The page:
I know it states you need to have 50 reputation points to make a comment on an answer but you can post an answer to a question with far fewer reputation points. I was curious what the mindset was behind the decision between the two? I know I'd like to add a comment at times but do not have enough reputation to do so. My comment really isn't an answer so posting there would be the wrong place which leaves me not really being able to be of any help or add some insight to the OP.
A new user who posts an answer will most likely know (if they know anything at all) that their answer is going to be voted on and will affect their reputation on the site. New answers are also generally more visible than comments are. They are shown in some of the review queues. A new answer will make question appear earlier in the active questions list. And so on and so forth. So they are going to get some eyeballs. There's a good incentive there to post good answers. And even if the people posting don't know all this, there's still a whole system in place for evaluating answers.
Comments do not participate in the reputation system. There are no downvotes for comments. Comments are not as visible as answers are. So there's not as much of an incentive to post good contents in comments. Then other people have to flag bad comments for removal, and moderators have to act to remove them, etc.
The reputation requirement is an imperfect means to help prevent bad contents. It surely does not prevent all problems and there are surely people with a reputation of 1 who could post great comments.
Comments were added to the site after questions and answers existed, and remain second-class citizens here. We have robust moderation tools and review systems for handling questions and answers, but lack similar tools for comments.
Stack Overflow (like all user-contributed-content sites anywhere near its size) is constantly under attack from spammers and trolls, but most people don't see any of that due to how effective community moderation and anti-spam countermeasures are at blocking and removing this. Spam and trolling would overrun comments here if we didn't have some minimum barrier for posting them.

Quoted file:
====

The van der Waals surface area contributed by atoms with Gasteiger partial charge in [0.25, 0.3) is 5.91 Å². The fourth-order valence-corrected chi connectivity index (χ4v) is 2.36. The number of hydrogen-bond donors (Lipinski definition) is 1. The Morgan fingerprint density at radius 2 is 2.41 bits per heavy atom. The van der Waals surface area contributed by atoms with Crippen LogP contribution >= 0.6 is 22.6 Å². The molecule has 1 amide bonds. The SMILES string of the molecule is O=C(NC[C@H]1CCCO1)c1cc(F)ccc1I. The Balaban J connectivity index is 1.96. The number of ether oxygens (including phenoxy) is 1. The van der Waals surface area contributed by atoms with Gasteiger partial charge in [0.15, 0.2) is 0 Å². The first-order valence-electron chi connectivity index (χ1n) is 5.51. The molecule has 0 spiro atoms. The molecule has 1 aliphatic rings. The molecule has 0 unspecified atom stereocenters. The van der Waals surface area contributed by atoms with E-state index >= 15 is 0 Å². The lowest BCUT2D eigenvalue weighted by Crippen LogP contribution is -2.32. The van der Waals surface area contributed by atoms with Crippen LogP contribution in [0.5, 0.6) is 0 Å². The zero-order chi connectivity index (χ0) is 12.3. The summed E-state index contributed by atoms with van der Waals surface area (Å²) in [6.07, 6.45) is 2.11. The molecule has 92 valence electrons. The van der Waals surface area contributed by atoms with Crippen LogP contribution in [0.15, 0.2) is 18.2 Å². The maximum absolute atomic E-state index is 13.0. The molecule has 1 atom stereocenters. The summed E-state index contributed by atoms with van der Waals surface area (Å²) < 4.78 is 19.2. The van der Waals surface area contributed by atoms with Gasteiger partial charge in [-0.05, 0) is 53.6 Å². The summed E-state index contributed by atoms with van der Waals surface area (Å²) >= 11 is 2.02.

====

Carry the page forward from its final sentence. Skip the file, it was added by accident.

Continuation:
We also want to prevent YouTube-style noise in comments, pruning comments to only those that add to the information contained in the posts they are left on.
However, I believe that with proper tooling, Stack Overflow might be able to open up comments to new users in the way that we do questions and answers. I expand on this a bit in this answer, but something like the current review queues for posts by new users could be applied to incoming comments. It would be a great help to have the ability to search comments and more easily remove problematic ones. Other things would need to be put in place as well, but these are a few suggestions to start with.
I think we eventually need tools like this in any case, since we've now seen several incidents where spammers used sock puppet accounts or plagiarized answers to gain enough reputation where they could leave comments and then proceeded to spam comments on hundreds of highly-voted questions or answers. This spam hung around for months, because it was hard to see, difficult to find, and a pain to remove. We also need better ways of dealing with patterns of rude and abusive comments left by certain users.